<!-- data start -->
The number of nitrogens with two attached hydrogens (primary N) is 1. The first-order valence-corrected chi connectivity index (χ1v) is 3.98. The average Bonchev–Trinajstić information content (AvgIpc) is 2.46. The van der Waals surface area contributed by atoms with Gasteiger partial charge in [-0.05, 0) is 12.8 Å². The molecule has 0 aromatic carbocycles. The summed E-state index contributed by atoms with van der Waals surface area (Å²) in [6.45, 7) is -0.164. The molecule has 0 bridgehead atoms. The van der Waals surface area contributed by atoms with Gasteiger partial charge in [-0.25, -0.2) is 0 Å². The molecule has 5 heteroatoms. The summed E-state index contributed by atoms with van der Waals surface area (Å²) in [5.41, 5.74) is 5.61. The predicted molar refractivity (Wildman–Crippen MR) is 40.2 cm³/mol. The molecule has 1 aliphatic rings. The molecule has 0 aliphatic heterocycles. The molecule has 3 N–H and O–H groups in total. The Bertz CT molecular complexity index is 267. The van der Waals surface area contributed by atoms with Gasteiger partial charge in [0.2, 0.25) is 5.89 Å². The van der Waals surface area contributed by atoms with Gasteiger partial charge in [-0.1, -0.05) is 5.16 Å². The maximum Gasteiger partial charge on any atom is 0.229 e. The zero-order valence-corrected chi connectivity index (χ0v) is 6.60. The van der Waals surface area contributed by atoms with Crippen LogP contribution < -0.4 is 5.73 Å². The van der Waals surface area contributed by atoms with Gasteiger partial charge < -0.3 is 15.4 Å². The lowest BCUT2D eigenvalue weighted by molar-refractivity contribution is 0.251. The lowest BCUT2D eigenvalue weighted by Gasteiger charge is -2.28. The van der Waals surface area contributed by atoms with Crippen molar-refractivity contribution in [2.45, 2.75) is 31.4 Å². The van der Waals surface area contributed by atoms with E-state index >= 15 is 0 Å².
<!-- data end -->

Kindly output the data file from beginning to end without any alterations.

The number of nitrogens with two attached hydrogens (primary N) is 1. The first-order valence-corrected chi connectivity index (χ1v) is 3.98. The average Bonchev–Trinajstić information content (AvgIpc) is 2.46. The van der Waals surface area contributed by atoms with Gasteiger partial charge in [-0.05, 0) is 12.8 Å². The molecule has 0 aromatic carbocycles. The summed E-state index contributed by atoms with van der Waals surface area (Å²) in [6.45, 7) is -0.164. The molecule has 0 bridgehead atoms. The van der Waals surface area contributed by atoms with Gasteiger partial charge in [-0.25, -0.2) is 0 Å². The molecule has 5 heteroatoms. The summed E-state index contributed by atoms with van der Waals surface area (Å²) in [5.41, 5.74) is 5.61. The predicted molar refractivity (Wildman–Crippen MR) is 40.2 cm³/mol. The molecule has 1 aliphatic rings. The molecule has 0 aliphatic heterocycles. The molecule has 3 N–H and O–H groups in total. The Bertz CT molecular complexity index is 267. The van der Waals surface area contributed by atoms with Gasteiger partial charge in [0.2, 0.25) is 5.89 Å². The van der Waals surface area contributed by atoms with Gasteiger partial charge in [-0.1, -0.05) is 5.16 Å². The maximum Gasteiger partial charge on any atom is 0.229 e. The zero-order valence-corrected chi connectivity index (χ0v) is 6.60. The van der Waals surface area contributed by atoms with Crippen LogP contribution < -0.4 is 5.73 Å². The van der Waals surface area contributed by atoms with Gasteiger partial charge < -0.3 is 15.4 Å². The lowest BCUT2D eigenvalue weighted by molar-refractivity contribution is 0.251. The lowest BCUT2D eigenvalue weighted by Gasteiger charge is -2.28. The van der Waals surface area contributed by atoms with Crippen molar-refractivity contribution in [2.45, 2.75) is 31.4 Å². The van der Waals surface area contributed by atoms with E-state index >= 15 is 0 Å².